Torture in  [Chad]  [other countries]
Human Trafficking in  [Chad]  [other countries]
Street Children in  [Chad]  [other countries]
Child Prostitution in  [Chad]  [other countries]
 

Prevalence, Abuse & Exploitation of Street Children

In the early years of the 21st Century                                                                      gvnet.com/streetchildren/Chad.htm

Republic of Chad

Chad's primarily agricultural economy will continue to be boosted by major foreign direct investment projects in the oil sector that began in 2000. At least 80% of Chad's population relies on subsistence farming and livestock raising for its livelihood. Chad's economy has long been handicapped by its landlocked position, high energy costs, and a history of instability.  [The World Factbook, U.S.C.I.A. 2009]

Chad

CAUTION:  The following links and accompanying text have been culled from the web to illuminate the situation in Chad.  Some of these links may lead to websites that present allegations that are unsubstantiated or even false.  No attempt has been made to validate their authenticity or to verify their content.

*** FEATURED ARTICLE ***

A Situational Analysis of Commercial Sexual Exploitation of Children in Chad [PDF]

Daniel Deuzoumbe Passalet, ECPAT International, March 2003

childtrafficking.com/Docs/ecpat_2003_situational_analysis_studies_cse_children_chad_3.pdf

[accessed 5 January 2014]

[2.1.1] THE MAIN CAUSES OF PROSTITUTION IN CHAD - Prostitution increased considerably during the civil war, which lasted from 1979 to 1982. Unfavorable socio-economic factors affected the lives of most Chadians. The situation was worse depending on the size of a family, pushing fathers to neglect their duties. Unable to cope with their failure to meet basic needs, many fathers turned away from their parental responsibilities and left children to the streets. Boys became street children, known in Chad as “Colombians” (a reference to these boys’ drug consumption) and the girls to prostitution where they were exploited by many men in Chad. In addition to the war, we must mention the dictatorship of ex-President Hissein Habré (1982-1990), which led to the deaths of 40,000 victims, mostly men, which in turn led to many single parent families and a larger number of orphans.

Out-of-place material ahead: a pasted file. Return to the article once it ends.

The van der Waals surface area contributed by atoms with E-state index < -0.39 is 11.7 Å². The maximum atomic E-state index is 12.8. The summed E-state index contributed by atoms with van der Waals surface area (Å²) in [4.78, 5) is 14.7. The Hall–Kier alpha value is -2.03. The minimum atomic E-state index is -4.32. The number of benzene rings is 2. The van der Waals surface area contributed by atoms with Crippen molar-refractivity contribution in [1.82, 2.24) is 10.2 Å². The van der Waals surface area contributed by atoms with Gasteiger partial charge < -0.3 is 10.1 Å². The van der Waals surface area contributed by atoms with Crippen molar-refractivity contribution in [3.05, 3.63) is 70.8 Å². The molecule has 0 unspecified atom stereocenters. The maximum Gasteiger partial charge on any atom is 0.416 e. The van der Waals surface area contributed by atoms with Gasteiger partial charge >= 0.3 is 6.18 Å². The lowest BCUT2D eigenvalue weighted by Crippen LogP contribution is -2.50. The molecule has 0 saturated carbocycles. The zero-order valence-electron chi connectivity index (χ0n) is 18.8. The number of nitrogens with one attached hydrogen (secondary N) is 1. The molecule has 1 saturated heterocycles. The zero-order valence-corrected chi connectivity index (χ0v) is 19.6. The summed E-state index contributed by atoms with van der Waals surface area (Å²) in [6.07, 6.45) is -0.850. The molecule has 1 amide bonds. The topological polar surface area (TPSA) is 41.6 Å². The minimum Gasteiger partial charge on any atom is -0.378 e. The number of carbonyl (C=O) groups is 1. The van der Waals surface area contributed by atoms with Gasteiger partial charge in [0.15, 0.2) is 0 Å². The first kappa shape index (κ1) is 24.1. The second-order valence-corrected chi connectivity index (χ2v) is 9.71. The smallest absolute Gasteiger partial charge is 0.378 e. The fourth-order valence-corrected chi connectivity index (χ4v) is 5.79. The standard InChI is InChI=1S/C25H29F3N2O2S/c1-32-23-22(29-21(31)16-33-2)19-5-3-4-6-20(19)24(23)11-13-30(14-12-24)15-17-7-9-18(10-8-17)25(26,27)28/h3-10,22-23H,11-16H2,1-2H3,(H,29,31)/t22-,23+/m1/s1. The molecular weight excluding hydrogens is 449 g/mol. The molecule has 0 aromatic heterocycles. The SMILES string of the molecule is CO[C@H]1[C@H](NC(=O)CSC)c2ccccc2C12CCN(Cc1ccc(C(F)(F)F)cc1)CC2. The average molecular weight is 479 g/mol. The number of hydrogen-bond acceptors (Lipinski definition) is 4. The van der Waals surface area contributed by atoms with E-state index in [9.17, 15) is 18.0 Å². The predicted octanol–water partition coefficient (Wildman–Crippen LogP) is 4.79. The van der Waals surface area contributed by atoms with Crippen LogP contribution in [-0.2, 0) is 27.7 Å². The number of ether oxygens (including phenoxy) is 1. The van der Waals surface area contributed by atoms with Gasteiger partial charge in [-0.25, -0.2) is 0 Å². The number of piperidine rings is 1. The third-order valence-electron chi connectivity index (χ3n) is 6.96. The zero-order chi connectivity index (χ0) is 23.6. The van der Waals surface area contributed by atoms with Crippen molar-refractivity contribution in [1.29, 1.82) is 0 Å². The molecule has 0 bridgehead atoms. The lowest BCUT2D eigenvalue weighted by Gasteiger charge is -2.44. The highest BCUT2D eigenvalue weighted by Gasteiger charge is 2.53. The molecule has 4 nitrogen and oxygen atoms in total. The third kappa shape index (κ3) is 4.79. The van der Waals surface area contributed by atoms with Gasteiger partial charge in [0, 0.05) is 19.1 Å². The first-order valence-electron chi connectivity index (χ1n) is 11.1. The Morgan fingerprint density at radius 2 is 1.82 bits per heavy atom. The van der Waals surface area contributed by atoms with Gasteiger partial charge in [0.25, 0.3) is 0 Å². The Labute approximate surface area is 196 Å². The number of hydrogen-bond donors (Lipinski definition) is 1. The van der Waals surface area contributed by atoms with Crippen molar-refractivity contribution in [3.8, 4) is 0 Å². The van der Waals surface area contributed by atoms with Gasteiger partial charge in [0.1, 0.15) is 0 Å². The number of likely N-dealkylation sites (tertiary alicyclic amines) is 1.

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UNICEFChad

www.unicef.org/infobycountry/chad.html

[accessed 28 April 2011]

The Department of Labor’s 2004 Findings on the Worst Forms of Child Labor

U.S. Dept of Labor Bureau of International Labor Affairs, 2005

www.dol.gov/ilab/media/reports/iclp/tda2004/chad.htm

[accessed 28 January 2011]

INCIDENCE AND NATURE OF CHILD LABOR - A 2003 ECPAT study estimated that many Chadian children live in the streets and often fall victim to violence, including sexual exploitation.

Human Rights Reports » 2005 Country Reports on Human Rights Practices

U.S. Dept of State Bureau of Democracy, Human Rights, and Labor, March 8, 2006

www.state.gov/g/drl/rls/hrrpt/2005/61561.htm

[accessed 28 January 2011]

CHILDREN In 2002 UNICEF estimated that there were approximately 10 thousand street children, and in 2003 the newspaper Le Temps reported that the number was increasing. Children were on the streets because either one or both parents had died or because parents did not take care of them.

SECTION 6 WORKER RIGHTS – [d] Approximately 1 out of every 5 children between the ages of 6 and 18 worked in the urban informal sector. Children throughout the country worked in agriculture and herding. They were also employed in the commercial sector, particularly in the capital, as street vendors, manual laborers, and helpers in small shops. Young girls worked as domestic servants, mainly in N'Djamena.

Concluding Observations of the Committee on the Rights of the Child (CRC)